The Way of the Samurai is a way of immediacy. It is also a way of servitude, for everything is done in service of one’s master. It is a way to follow by living as if one was dead at any and all moments. Only through accepting one’s death at any given moment, may a man live without fear of death. In Hagakure it is told that death should be celebrated, not feared.

A certain swordsman in his declining years said the following: In one’s life there are levels in the pursuit of study. In the lowest level, a person studies but nothing comes of it, and he feels that both he and others are unskillful. At this point he is worthless. In the middle level he is still useless but is aware of his own insufficiencies and can also see the insufficiencies of others. In a higher level he has pride concerning his own ability, rejoices in praise from others, and laments the lack of ability in his fellows. This man has worth. In the highest level a man has the look of knowing nothing.

These are the levels in general. But there is one transcending level, and this is the most excellent of all. This person is aware of the endlessness of entering deeply into a certain Way and never thinks of himself as having finished. He truly knows his own insufficiencies and never in his own life thinks that he has succeeded. He has no thoughts of pride but with self-abasment knows the Way to the end. It is said that Master Yagyu once remarked, ‘I do not know the way to defeat others, but the way to defeat myself.’

Throughout your life advance daily, becoming more skillful than yesterday, more skillful than today. This is never-ending. — Hagakure, Yamamoto Tsunemoto

Response to Knight’s article

Thank you, Knight, for giving me a definition of matriarchal societies, it is something that I should have read up on myself. I did not say that such cultures did not exist in the past 2 thousand years but I listed the most recent one. What I find interesting is that ALL these cultures vanished when they came in contact with modern societies – and not through a violent struggle. This only gives weight to my belief that matriarchal societies give way to our current mode of society, that it was not a mistake, or something to be sorry for, that they vanished. I prefer to look at it as a logical transformation and movement towards something even greater. From matriarchal to patriarchal, then something better (and as we both know there are people who consciously strive for this) – that is why I do not agree with Terence Mckenna’s idea of the archaic revival – what we need is not a revival – why go back when there is the way ahead and forward? Why live in the past (which is still a mystery to us anyway) when we can make a better future for ourselves?I am not as arrogant as other people to believe that our beliefs on how things looked like thousands of years ago are in any way accurate. That is why I do not spent my time building theories and looking for proof of the greatness of the past (however distant). We can do better now that we have had thousands of years of practice on how not to do things.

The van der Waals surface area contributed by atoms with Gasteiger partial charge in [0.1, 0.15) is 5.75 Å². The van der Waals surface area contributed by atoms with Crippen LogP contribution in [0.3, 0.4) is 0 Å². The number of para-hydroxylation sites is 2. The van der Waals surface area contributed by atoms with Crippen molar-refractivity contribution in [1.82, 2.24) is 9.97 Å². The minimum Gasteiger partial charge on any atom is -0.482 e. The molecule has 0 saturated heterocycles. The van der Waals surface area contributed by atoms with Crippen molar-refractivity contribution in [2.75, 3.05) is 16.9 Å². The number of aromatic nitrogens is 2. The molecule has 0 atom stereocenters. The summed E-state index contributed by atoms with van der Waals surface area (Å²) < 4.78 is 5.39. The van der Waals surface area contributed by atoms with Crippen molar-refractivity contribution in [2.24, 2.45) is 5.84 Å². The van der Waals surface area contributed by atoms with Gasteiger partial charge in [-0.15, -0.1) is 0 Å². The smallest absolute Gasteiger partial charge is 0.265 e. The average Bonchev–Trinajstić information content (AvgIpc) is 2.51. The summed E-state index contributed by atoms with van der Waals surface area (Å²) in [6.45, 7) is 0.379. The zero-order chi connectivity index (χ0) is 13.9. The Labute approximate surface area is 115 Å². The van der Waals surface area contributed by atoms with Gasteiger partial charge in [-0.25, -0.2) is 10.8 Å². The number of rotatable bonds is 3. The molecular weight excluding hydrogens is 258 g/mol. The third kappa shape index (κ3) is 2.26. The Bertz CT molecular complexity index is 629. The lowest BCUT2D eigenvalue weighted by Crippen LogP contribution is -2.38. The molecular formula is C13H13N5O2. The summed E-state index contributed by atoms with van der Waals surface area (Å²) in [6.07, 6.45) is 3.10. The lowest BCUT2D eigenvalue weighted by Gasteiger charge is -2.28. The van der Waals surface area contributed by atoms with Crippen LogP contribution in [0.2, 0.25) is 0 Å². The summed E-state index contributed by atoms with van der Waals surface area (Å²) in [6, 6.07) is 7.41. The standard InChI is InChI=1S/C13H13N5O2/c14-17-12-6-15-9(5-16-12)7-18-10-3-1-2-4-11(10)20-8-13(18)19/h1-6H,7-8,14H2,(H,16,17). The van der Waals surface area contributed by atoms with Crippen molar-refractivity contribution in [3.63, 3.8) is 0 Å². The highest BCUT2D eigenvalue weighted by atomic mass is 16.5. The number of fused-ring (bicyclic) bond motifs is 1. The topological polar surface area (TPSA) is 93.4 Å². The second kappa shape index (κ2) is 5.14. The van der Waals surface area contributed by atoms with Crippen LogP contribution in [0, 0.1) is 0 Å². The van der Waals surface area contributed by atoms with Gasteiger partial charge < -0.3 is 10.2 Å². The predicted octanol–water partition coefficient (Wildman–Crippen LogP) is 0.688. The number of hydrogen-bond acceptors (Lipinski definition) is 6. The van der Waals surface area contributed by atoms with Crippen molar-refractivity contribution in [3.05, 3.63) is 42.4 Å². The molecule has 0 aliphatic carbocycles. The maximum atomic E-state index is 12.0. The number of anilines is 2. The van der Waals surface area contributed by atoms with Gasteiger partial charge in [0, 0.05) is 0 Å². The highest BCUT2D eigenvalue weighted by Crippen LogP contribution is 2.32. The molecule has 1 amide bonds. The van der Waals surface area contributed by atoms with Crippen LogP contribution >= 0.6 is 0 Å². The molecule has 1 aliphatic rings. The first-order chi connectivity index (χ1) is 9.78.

I believe that you also make a mistake by linking the argument of old societies being in perpetual state of war and unease with human nature. They are separate arguments and should be treated as such.

Human history has been very bloody, very unfair, and very painful. More so the more back you go, that is to my knowledge pretty much indisputable. I do not understand where people get the idea of a previous time in which people lived without fear and violence. I am sorry, but this is the first time in human history with slavery being abolished, complete class divides (into which you were born) being almost non-existent, racial and sex equality, murder being prosecuted, property rights,… – I could go on forever. Millions of evil evil things used to be an integral part of human history – for thousands of years. So what’s wrong about today’s society? Why is it not going in the right direction? It is true that there are great divides between parts of the world but we can work on that, can’t we? It’s better to have a safe part and a an unsafe part than if the whole world wasn’t safe. And we are pretty secure (the big picture), no doubt about that. If you believe that a terrorist attack is the worst that can hit you than you are safe in my book. In the medieval times every year you had a great chance of your village being pillaged, of being killed, of your wife being raped, of your son being killed,… What we have now is heavenly bliss in comparison.